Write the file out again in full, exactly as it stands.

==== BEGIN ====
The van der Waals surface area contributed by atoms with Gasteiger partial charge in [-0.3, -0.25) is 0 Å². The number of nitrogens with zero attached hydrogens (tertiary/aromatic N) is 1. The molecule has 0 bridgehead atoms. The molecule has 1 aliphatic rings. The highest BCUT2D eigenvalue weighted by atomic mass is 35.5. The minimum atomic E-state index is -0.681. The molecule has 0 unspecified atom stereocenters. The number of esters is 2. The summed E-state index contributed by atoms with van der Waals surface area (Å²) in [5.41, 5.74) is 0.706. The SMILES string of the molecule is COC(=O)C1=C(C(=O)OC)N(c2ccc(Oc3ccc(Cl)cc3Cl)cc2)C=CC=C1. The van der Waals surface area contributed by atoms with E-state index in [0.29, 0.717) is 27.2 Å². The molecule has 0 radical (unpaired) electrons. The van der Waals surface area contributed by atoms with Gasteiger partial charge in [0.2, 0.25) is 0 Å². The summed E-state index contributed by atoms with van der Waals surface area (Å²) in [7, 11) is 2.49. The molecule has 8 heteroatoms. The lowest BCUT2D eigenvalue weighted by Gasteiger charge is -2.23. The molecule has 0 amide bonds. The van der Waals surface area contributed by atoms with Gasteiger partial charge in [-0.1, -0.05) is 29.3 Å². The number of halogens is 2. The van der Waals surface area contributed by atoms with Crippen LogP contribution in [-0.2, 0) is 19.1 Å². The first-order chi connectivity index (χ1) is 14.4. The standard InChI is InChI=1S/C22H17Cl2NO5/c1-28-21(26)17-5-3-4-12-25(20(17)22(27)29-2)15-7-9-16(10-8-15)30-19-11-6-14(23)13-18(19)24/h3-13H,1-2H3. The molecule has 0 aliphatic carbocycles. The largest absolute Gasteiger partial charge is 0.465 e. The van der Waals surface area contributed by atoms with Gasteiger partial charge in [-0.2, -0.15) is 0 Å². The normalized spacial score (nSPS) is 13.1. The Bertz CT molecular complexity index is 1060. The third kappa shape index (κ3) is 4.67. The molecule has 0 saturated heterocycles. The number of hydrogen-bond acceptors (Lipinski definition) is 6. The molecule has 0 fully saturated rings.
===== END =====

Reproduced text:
The van der Waals surface area contributed by atoms with Gasteiger partial charge in [-0.3, -0.25) is 0 Å². The number of nitrogens with zero attached hydrogens (tertiary/aromatic N) is 1. The molecule has 0 bridgehead atoms. The molecule has 1 aliphatic rings. The highest BCUT2D eigenvalue weighted by atomic mass is 35.5. The minimum atomic E-state index is -0.681. The molecule has 0 unspecified atom stereocenters. The number of esters is 2. The summed E-state index contributed by atoms with van der Waals surface area (Å²) in [5.41, 5.74) is 0.706. The SMILES string of the molecule is COC(=O)C1=C(C(=O)OC)N(c2ccc(Oc3ccc(Cl)cc3Cl)cc2)C=CC=C1. The van der Waals surface area contributed by atoms with E-state index in [0.29, 0.717) is 27.2 Å². The molecule has 0 radical (unpaired) electrons. The van der Waals surface area contributed by atoms with Gasteiger partial charge in [0.2, 0.25) is 0 Å². The summed E-state index contributed by atoms with van der Waals surface area (Å²) in [7, 11) is 2.49. The molecule has 8 heteroatoms. The lowest BCUT2D eigenvalue weighted by Gasteiger charge is -2.23. The molecule has 0 amide bonds. The van der Waals surface area contributed by atoms with Gasteiger partial charge in [-0.1, -0.05) is 29.3 Å². The number of halogens is 2. The van der Waals surface area contributed by atoms with Crippen LogP contribution in [-0.2, 0) is 19.1 Å². The first-order chi connectivity index (χ1) is 14.4. The standard InChI is InChI=1S/C22H17Cl2NO5/c1-28-21(26)17-5-3-4-12-25(20(17)22(27)29-2)15-7-9-16(10-8-15)30-19-11-6-14(23)13-18(19)24/h3-13H,1-2H3. The molecule has 0 aliphatic carbocycles. The largest absolute Gasteiger partial charge is 0.465 e. The van der Waals surface area contributed by atoms with Gasteiger partial charge in [-0.2, -0.15) is 0 Å². The normalized spacial score (nSPS) is 13.1. The Bertz CT molecular complexity index is 1060. The third kappa shape index (κ3) is 4.67. The molecule has 0 saturated heterocycles. The number of hydrogen-bond acceptors (Lipinski definition) is 6. The molecule has 0 fully saturated rings.